Keyword: There’s a good chance that if you logged online to do anything today, at some point you clicked an empty box. You thought of what you wanted to do, and you rattled off a few characters on your keyboard. With a click and a tap, you were presented with millions of possibilities — but you probably just picked something from the first page.
Within seconds, you’re able to retrieve the exact information you want from over 60 trillion pages of information. How is Google able to find what you want with just a few words? How is any search engine capable of unearthing the specific information we’re looking for when we search?
The most important feature that Google relies on when discovering this information is keywords. When we search, we put our thoughts, concerns, and questions into words or phrases. Those phrases are called keywords, and when we use them, Google offers us web pages that rank well for them.
If you’re running a business and want to make the most of your online presence, it can help to understand how keywords work. Keyword research and optimization can be a vital part of any business’s internet marketing strategy when they rely on search engines to deliver potential clients or customers to their website.
To help you get started, this post will provide you with an overview of the basics of keywords.
What are keywords?
Keywords are the phrases contained on a web page that search engines use to identify what that page is about. When your content is written with keywords in mind, you’re telling Google that your page has what their searchers want. You’re also letting visitors know that your content is what they’re looking for.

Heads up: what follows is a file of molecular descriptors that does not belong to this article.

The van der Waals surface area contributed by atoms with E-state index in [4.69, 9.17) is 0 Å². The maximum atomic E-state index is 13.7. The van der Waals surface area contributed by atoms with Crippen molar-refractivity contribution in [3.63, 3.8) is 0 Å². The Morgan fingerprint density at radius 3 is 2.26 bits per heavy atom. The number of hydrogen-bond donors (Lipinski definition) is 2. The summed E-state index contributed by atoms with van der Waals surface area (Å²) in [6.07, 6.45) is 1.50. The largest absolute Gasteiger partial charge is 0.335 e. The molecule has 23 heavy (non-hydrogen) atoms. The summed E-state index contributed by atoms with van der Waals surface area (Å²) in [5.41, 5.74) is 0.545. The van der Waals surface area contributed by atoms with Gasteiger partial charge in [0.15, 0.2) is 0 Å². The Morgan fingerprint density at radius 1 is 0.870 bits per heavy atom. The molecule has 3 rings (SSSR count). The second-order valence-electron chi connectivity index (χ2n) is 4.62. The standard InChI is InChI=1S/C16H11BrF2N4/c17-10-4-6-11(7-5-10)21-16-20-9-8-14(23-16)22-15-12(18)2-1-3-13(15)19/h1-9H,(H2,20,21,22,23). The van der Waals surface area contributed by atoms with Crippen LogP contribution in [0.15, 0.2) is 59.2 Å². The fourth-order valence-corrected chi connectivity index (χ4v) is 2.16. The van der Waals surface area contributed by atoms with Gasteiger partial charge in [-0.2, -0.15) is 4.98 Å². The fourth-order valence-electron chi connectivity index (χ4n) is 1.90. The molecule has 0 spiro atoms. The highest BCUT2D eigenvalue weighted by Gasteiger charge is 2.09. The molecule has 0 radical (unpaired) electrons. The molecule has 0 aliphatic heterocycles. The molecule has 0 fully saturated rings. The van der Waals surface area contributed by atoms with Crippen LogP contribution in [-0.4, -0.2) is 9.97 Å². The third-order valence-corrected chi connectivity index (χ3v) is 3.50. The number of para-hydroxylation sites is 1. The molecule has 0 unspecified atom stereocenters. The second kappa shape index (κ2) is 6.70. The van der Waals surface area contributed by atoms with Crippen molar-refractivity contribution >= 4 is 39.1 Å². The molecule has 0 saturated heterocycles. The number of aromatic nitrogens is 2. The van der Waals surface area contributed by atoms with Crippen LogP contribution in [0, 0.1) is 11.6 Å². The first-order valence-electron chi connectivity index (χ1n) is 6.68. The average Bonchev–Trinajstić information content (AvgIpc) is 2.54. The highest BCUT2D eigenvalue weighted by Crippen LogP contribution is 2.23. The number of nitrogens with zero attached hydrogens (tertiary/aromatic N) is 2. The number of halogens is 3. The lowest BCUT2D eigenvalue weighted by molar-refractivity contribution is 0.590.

Another way to think of keywords is that they are a foundation for your content. In other words, they can often be the topics that your content speaks to, and they’re useful for more than just search engines. Real people visiting your site will look for these words when landing on your page to determine if your content is relevant to their interests.
There are just about an infinite number of keywords, but the term is generally used in reference to important phrases that websites want to rank highly for in order to be more easily found in search engines. “Keyword” is often used interchangeably with “search query”, but the word really represents an ideal query that real-life search queries broadly match. When enough search queries create an identifiable pattern, you have a keyword.
So when someone uses Google to look up “newsjacking tips” and finds our post about newsjacking, that’s because we rank highly for the keyword the searcher used. The presence of relevant keywords on that webpage is one of many factors that Google looks to when ranking it for queries relating to newsjacking.
As you can see, the keywords that businesses rank to reflect the content of their web pages. But equally important is that they also reflect searchers’ interests and intentions.
Why keywords matter
Focusing on keywords when optimizing your on-page SEO is important because it brings qualified traffic, or searchers who are interested in your business, to your website through search engines. Since keywords are valuable for both search engines and people, it’s important to identify the words that people will actually use when searching for your topic, whether that’s the subject of a blog post or your business’s homepage.
Since most small businesses offer a specific service in a specific area, their keywords tend to focus on their products or services and their service location. If I were an electrician from Boise, I would want my business to show up when people type “electricians in Boise, ID” on Google. Including words related to that keyword throughout my site would be a smart move for optimizing the site’s rankings for search queries like that.
While it would seem obvious that businesses should start with their products and services when focusing on keywords, it’s also particularly helpful to consider your target audience’s concerns, questions, and interests — especially when blogging.